This is quiet work of genius. Enjoy the peace before the real story kicks in next volume...
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0 of 1 people found the following review helpful
5.0 out of 5 stars Bleak, nasty and tremendous fun., 16 Mar 1999
By A Customer
This is where Transmetropolitan really gets into gear. 'Back on the Street' was pretty good, but was mostly concerned with introducing the characters and defining the settings. 'Lust for Life' assumes that the reader has already seen the first volume and launches straight into some splendidly vicious short stories about Spider and his world.
I think 'Freeze Me With Your Kiss'- the last (and longest) story - has the most memorable moments, but my favourite has got to be 'Another Cold Morning', a serious tale which shows Spider at his best (and his world at its worst).
Highly recommended. But it'll leave you craving volume #3...
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1 of 3 people found the following review helpful
5.0 out of 5 stars Slice of LIFE, 20 Mar 1999
By A Customer
Warren Ellis had already established the "who"-- outlaw journalist Spider Jerusalem-- of TRANSMETROPOLITAN with his introductory arc, "Back On The Street"; now, he defines the where. The futuristic sprawl of the eponymous City is the future-shock extrapolation of all the cultures in every modern city; a new religion is created every hour, the TV plants ads in your brain, and on every corner there's a man in a suit full of speakers who'd just love to get you on the air for the feedsites. In this collection of six one-shot stories (And the uproarious pandemonium of "Freeze Me With Your Kiss"), Ellis and Robertson point their camera at the little things that make the City what it is, from brain-fried cryogenic refugees of the twentieth century (In the unbelievably touching story "another cold morning") to the Foglets, men and women who love technology so much that they were willing to have their minds transferred into functionally immortal clouds of floating nanotechnology. Through Spider Jerusalem's cynical eyes, however (And Ellis' perfect writing), there's no way to miss all the raw humanity flowing through all of these far-out visions. Profane and vulgar, but simultaneously hilarious and moving. A can't-miss for anyone who reads comics, and a must-see for someone who's always thought them to be just for kids.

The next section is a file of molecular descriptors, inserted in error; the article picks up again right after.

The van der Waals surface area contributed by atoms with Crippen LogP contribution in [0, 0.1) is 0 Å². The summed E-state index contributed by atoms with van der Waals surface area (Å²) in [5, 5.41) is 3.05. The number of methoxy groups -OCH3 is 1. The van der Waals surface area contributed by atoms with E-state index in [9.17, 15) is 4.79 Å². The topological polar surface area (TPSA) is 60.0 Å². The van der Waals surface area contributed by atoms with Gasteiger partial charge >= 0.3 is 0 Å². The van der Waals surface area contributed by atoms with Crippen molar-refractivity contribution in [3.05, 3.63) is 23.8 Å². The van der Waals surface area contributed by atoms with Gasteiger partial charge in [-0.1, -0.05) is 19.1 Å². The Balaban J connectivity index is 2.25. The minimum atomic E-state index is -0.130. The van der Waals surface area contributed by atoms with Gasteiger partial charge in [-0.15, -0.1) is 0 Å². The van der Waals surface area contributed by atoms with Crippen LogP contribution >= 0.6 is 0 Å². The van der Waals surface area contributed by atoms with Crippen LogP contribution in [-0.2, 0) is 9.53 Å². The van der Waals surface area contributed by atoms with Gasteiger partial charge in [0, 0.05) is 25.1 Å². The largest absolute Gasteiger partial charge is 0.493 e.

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1 of 3 people found the following review helpful
5.0 out of 5 stars Spider on top form, 4 Sep 1999
By A Customer
With this second collection of Transmetroploitan stories both Ellis and Robertson have really found their feet. One story shines in particular about the revival of the cryogenically frozen Mary, this short complete tale alone makes the book worth buying. Transmet isn't sci-fi, it's a comment on today, on where we're going and how we react to life in general- enough psyco-babble- just buy it and see for yourself.
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Transmetropolitan, Vol :2 Lust For Life
Transmetropolitan, Vol :2 Lust For Life by Warren Ellis (Paperback - 20 May 2009)